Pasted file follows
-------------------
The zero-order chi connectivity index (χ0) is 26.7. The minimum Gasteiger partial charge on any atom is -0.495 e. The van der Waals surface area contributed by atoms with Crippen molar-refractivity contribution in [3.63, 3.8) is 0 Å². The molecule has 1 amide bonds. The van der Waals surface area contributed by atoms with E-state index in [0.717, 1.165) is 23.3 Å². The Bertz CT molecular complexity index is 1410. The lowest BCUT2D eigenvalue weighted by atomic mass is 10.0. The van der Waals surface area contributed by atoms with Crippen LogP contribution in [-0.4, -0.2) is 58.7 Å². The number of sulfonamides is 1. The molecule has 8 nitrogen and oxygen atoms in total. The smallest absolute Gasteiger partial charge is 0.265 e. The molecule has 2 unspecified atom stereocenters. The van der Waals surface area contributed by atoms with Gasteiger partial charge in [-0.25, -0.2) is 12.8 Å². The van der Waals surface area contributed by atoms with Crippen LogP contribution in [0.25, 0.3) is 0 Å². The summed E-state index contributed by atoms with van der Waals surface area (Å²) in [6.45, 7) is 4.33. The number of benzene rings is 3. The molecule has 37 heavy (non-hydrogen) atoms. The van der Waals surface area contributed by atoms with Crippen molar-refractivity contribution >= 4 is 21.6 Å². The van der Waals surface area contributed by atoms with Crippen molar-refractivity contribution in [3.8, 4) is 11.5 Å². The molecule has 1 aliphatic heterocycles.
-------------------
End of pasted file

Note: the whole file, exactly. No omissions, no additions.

The zero-order chi connectivity index (χ0) is 26.7. The minimum Gasteiger partial charge on any atom is -0.495 e. The van der Waals surface area contributed by atoms with Crippen molar-refractivity contribution in [3.63, 3.8) is 0 Å². The molecule has 1 amide bonds. The van der Waals surface area contributed by atoms with E-state index in [0.717, 1.165) is 23.3 Å². The Bertz CT molecular complexity index is 1410. The lowest BCUT2D eigenvalue weighted by atomic mass is 10.0. The van der Waals surface area contributed by atoms with Crippen LogP contribution in [-0.4, -0.2) is 58.7 Å². The number of sulfonamides is 1. The molecule has 8 nitrogen and oxygen atoms in total. The smallest absolute Gasteiger partial charge is 0.265 e. The molecule has 2 unspecified atom stereocenters. The van der Waals surface area contributed by atoms with Gasteiger partial charge in [-0.25, -0.2) is 12.8 Å². The van der Waals surface area contributed by atoms with Crippen LogP contribution in [0.25, 0.3) is 0 Å². The summed E-state index contributed by atoms with van der Waals surface area (Å²) in [6.45, 7) is 4.33. The number of benzene rings is 3. The molecule has 37 heavy (non-hydrogen) atoms. The van der Waals surface area contributed by atoms with Crippen molar-refractivity contribution >= 4 is 21.6 Å². The van der Waals surface area contributed by atoms with Crippen molar-refractivity contribution in [3.8, 4) is 11.5 Å². The molecule has 1 aliphatic heterocycles.